Rookie Life in AMA Pro SuperBike
NEWS September 15, 2011
Photo by Brian J. Nelson
Rookie life in AMA SBK by Jordy Burgess
So there I was, finally in the land of opportunities, arriving at LAX ready for the big year ahead in AMA Pro Superbike. I didn’t have a car, home, or anything to my name…. Just a gear bag, some clothes, my personal savings and a contract signed to ride a Suzuki GSXR- 1000 for Team ADR Fly Racing run by Australian rider ‘Aussie’ Dave Anthony.
In 2010 my first season as a pro in Australia was littered with injuries, a few bouts of surgery. I was robbed of some confidence and the pressure as a Rookie on the Australian factory Ducati Superbike team was too great, and I was given the flick by the team. Looking back, I think this was a blessing in disguise as I have always dreamt of coming to America to race in AMA Pro Racing . This could be my chance.
The glamorized AMA Pro series has always attracted me. Ever since I was a kid reading in magazines about the MX and SX guys like Jeremy McGrath and the road race guys like the Bostrom brothers and Mat Mladin tearing it up, I wanted to be a part of it. All I thought was everything is bigger in the USA, and road racing is bound to bounce back from sales slumps and the GFC and I could start making some money back from the sport which my family has sacrificed so much on me for. .. I thought, “Top 10… easy! These Americans won’t know what hit them!” I look back now that I have done a full season here and realize how naive I was. These guys are amazing riders, and have been riding the same tracks for years with state of the art machinery and support. I now realize it was never going to be easy for a rookie Aussie on a low budget team...
After getting my sleeping and living arrangements sorted for the time being, which was a couch in a motorhome in the backyard of Dave’s place, we headed for our first test at Daytona International Speedway where I got my first taste of AMA Pro Racing. I was so excited seeing the double-decker trucks, riders, teams and the banking on that bloody track for the first time I almost wet myself in excitement! The test went well and I was happy with my Suzuki GSX-R1000. Daytona is a really cool track, it’s very simple and fast! You can really push the bike hard which is what I love doing. Riding towards the banking for the first time was a rush. One second you’re freaking out as you don't know what to do when you hit the steep bank then all of a sudden you’re on it with your chest and helmet flattened on the bike at up to 2.2 Gs at 190mph!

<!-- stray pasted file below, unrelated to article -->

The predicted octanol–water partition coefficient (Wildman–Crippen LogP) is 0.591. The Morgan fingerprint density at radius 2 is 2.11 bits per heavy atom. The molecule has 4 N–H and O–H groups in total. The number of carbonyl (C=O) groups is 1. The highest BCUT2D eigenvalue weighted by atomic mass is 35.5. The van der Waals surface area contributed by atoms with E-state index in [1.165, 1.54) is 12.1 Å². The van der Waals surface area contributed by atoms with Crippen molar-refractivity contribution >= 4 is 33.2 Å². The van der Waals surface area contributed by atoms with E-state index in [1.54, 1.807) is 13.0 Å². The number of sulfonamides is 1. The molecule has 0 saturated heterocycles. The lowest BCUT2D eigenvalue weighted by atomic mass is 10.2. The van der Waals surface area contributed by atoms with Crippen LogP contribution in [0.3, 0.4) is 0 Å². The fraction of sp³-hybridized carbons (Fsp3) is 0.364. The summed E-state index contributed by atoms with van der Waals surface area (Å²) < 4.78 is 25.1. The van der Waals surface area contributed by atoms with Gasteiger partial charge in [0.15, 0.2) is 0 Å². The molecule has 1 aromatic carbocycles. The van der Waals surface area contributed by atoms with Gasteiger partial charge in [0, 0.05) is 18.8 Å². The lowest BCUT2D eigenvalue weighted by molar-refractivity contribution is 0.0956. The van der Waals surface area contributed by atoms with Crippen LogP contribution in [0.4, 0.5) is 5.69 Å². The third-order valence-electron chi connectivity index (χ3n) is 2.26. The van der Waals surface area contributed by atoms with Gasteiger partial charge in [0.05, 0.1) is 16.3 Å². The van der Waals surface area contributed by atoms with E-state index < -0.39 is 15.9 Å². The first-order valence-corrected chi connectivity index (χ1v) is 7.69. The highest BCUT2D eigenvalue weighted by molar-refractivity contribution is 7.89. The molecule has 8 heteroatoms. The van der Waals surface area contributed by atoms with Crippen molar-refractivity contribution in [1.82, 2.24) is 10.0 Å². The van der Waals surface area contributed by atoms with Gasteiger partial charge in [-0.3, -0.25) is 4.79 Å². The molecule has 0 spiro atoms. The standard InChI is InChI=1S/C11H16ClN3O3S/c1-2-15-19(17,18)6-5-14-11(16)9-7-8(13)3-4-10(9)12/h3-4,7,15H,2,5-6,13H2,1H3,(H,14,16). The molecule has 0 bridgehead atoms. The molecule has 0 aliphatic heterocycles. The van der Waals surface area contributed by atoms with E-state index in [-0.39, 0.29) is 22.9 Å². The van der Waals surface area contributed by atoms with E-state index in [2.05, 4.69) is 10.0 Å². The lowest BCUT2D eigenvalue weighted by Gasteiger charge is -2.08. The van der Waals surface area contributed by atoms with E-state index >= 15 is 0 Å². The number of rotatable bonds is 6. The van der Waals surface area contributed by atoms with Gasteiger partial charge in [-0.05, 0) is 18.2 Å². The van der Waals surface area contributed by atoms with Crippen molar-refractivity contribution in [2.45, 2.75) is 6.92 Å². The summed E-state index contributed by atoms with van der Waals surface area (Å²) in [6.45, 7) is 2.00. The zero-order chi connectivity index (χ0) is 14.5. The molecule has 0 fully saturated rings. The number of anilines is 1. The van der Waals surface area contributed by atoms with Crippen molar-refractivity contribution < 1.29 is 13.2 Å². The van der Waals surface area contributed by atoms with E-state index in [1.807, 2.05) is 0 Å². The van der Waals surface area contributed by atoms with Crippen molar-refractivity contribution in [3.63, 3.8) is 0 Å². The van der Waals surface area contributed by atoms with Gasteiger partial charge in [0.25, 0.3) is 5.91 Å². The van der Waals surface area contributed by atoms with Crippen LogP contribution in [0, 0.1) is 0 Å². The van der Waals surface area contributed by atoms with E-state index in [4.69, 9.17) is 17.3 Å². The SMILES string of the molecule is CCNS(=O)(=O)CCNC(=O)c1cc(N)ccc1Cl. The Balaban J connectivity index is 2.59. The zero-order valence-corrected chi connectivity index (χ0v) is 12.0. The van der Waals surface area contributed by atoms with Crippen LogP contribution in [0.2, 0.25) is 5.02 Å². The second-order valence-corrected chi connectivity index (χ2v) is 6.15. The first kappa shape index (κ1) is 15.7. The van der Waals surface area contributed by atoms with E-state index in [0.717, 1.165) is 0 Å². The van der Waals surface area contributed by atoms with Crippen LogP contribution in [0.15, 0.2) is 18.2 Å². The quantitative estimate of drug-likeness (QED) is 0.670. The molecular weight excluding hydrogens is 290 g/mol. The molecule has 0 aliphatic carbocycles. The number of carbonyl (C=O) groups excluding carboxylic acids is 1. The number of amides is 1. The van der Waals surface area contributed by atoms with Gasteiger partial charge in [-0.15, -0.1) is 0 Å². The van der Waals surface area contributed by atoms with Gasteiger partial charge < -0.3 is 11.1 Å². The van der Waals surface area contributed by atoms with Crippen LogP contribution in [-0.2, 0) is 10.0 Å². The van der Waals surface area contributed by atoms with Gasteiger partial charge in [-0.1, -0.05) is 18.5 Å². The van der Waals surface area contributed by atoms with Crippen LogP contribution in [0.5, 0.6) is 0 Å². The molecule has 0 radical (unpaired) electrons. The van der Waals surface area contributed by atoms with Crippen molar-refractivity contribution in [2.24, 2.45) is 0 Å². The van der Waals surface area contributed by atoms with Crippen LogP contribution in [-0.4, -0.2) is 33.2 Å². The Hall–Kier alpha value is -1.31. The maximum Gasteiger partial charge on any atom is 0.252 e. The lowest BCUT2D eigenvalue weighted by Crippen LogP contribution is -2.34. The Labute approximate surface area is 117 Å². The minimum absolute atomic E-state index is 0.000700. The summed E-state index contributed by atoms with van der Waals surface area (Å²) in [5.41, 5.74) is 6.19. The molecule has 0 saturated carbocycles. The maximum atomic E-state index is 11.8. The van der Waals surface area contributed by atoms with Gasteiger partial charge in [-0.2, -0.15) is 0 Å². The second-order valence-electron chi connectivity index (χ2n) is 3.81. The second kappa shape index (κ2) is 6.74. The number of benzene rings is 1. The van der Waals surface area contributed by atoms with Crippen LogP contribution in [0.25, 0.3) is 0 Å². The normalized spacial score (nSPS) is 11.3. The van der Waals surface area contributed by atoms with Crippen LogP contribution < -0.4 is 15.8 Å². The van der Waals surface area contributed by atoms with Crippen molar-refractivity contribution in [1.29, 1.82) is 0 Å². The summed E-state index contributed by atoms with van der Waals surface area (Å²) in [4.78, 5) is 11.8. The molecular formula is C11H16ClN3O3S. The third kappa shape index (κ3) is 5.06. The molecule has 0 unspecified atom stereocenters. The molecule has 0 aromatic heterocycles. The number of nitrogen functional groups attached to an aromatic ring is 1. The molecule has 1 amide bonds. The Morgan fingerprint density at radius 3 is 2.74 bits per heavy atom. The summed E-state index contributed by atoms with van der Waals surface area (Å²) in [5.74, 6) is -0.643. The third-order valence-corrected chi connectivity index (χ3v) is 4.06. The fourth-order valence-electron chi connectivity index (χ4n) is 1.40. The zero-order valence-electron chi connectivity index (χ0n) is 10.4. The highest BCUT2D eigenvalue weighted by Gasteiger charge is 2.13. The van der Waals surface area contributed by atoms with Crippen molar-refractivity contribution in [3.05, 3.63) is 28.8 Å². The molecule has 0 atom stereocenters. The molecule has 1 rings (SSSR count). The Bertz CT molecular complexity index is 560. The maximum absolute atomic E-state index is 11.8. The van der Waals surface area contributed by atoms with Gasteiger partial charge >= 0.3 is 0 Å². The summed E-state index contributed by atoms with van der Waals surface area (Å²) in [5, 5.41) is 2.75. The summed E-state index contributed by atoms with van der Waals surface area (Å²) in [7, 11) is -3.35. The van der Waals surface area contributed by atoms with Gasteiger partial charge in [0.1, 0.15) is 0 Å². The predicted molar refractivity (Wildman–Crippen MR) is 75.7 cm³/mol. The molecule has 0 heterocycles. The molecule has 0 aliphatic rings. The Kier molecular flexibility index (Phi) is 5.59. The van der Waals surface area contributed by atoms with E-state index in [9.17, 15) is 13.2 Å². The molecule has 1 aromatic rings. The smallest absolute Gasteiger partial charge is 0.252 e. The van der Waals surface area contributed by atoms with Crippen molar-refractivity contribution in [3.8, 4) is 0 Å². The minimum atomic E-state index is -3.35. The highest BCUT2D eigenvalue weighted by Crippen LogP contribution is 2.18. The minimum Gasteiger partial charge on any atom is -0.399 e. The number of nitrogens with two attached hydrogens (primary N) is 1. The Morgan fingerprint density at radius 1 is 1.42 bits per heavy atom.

The first race there I finished 14th which was awesome. After the race I was pumped and ready to celebrate and found my way to the bar to have a beverage, and low and behold, I saw my adolescent idol - the **** hunter! We got talking over a few Budweiser’s and exchanged some notes on our chosen fields of profession which was entertaining! Overall a pretty cool start to a good season ahead.
Our Bikes that Dave Anthony had built himself were running similar in horsepower to the other SuperBikes as they can only run certain selected performance parts in AMA Pro spec, however the biggest difference between us and the factory guys is the level of electronics. There’s no cap on the level of electronics allowed so for us running just a simple EM pro box and no TC, it was always going to be an uphill battle to run up front. Our team consists of two main riders, three mechanics, a driver and sometimes another hand if we were lucky! It’s a tough ask for a team trying to look professional and put on the set up we do when it is normally only 3 or 4 of us setting it all up but we made it happen.